3D DNA structure helps assemble genomes

Although DNA sequencing technologies have advanced immensely in recent years, a typical published genome sequence may be fragmented in as many as 100,000 DNA fragments, due to the fact that full assembly of chromosomes is extremely difficult. We show how a simple genome-wide measurement of DNA 3D structural properties can be used to easily assemble and complete genome sequences in high-throughput for the first time.

HFSP Long-Term Fellow Noam Kaplan and colleagues
authored on Mon, 27 January 2014

In the last decade, it seems that sequencing a new complex genome has changed from a grandiose multi-billion dollar project into an almost routine task, due to the meteoric advancement of high-throughput DNA sequencing technology. However, in marked contrast with the increase in the number of available genome sequences, the quality of published genome assemblies of complex genomes is in fact decreasing. This surprising trend is due to the fact that most of the current sequencing technologies read only short DNA sequences. Unfortunately, complex genomes tend to be highly repetitive, so that assembly of these short DNA reads into a complete genome sequence is extremely difficult. Thus, current publications of genome sequences typically produce fragmented genomes of up to 100,000 separate, unordered DNA sequences instead of producing full-length chromosomes. Unfortunately, further assembly requires low-throughput laborious methods. In fact, even in the human genome, in spite of the massive effort invested in its completion, approximately 30 Mb of euchromatic DNA remains unassembled. Thus, high throughput sequencing and genome assembly technology have reached a point in which an increase in the number of short reads does not significantly improve the quality of genome assemblies.

Hi-C is a simple experimental technique that uses high-throughput DNA sequencing to measure pairwise spatial interaction frequencies between chromatin segments across the whole genome. Interestingly, all Hi-C experiments show, in addition to species-specific and cell-type specific chromatin interactions, a canonical interaction pattern. In fact, the pattern is so prominent that it is usually normalized out of the data in order to reveal more subtle interactions. This pattern, which is thought to reflect the random path of the DNA, shows a general interaction trend such that the closer two loci are in the genomic sequence, the higher their probability of interacting in 3D.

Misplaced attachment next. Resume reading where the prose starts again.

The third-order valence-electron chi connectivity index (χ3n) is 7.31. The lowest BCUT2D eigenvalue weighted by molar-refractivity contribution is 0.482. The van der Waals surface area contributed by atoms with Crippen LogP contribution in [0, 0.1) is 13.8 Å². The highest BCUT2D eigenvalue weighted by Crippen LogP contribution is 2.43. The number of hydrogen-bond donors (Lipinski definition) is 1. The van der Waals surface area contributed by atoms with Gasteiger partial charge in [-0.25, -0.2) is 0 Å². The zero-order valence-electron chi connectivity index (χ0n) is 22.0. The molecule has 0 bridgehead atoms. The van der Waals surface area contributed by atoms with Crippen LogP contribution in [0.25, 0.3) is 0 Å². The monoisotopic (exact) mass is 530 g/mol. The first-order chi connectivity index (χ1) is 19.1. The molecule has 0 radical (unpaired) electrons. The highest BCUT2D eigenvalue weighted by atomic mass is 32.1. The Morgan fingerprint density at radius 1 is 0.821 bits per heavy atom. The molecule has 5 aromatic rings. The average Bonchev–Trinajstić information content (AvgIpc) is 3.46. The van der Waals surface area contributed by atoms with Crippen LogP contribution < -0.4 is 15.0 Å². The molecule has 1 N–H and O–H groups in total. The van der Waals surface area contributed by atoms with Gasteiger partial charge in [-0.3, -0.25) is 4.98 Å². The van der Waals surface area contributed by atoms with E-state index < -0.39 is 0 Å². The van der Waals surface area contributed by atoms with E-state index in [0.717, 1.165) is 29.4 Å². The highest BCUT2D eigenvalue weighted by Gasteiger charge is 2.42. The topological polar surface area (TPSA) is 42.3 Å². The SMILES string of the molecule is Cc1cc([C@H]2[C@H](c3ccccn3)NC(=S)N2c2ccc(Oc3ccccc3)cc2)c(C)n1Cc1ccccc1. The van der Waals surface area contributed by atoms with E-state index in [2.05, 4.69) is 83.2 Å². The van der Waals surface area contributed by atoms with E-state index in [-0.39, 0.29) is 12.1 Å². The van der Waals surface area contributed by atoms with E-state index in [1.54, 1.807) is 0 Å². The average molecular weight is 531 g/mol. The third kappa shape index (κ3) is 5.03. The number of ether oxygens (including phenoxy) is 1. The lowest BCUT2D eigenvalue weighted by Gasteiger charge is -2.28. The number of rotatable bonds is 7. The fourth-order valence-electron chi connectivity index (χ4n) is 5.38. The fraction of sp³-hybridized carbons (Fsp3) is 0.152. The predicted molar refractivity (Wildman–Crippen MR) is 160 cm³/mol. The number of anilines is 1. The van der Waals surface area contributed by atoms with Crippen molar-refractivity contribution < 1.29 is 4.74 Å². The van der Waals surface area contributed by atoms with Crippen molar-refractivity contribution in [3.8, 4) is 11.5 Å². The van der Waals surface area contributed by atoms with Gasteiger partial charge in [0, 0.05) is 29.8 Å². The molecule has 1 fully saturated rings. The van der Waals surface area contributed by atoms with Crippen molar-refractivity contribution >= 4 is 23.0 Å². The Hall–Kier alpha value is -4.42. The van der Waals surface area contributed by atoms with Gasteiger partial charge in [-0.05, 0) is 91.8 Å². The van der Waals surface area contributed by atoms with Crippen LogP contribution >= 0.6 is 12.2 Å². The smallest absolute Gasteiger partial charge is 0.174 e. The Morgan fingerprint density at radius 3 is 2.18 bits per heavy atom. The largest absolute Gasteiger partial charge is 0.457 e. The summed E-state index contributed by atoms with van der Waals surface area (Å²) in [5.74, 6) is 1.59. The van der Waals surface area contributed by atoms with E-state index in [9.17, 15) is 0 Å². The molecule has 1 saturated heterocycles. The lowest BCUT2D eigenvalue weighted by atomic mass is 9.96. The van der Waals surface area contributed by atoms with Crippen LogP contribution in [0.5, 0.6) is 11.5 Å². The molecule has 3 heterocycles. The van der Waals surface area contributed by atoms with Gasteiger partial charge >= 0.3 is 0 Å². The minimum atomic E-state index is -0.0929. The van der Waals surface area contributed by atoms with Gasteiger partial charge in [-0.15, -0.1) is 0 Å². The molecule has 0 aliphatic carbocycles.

Figure: 3D interactions are used to bridge gaps in the genomic sequence and assemble a genome.

How can Hi-C data be used to aid genome assembly? The solution is simple. We know that the genomic distance between loci affects its 3D interaction frequency, so we can also use this principle in reverse: the 3D interaction frequency implies the genomic distance. Thus, we can use the Hi-C experiment to measure 3D interaction frequencies between all genomic DNA fragments, convert this interaction matrix into an estimated genomic distance matrix, and consolidate these distances into estimated genomic positions using mathematical tools without requiring any overlap between the DNA fragments.

To test our approach, we used the human genome to simulate highly-fragmented genome scenarios where genomic DNA fragments are separated by huge gaps in the order of 1Mbp. We then used Hi-C data to estimate the respective genomic positions of the DNA fragments, and compared their predicted positions with their actual positions. Our results indicate that our approach is able to robustly assemble entire chromosomes with a relatively small error rate. Finally, we applied our method to a set of yet unplaced DNA fragments from the human genome. We predicted the position of 65 unplaced fragments and we show our predictions are consistent with other methods.

Our approach is the first high-throughput method based on short-read sequencing that can achieve full, chromosome-scale genome assemblies. Importantly, the method can theoretically bridge any gap size, is simple, robust, scalable and applicable to any species.


High-throughput genome scaffolding from in vivo DNA interaction frequency. Kaplan N, Dekker J. (2013). Nature Biotechnology, 31:1143-1147.

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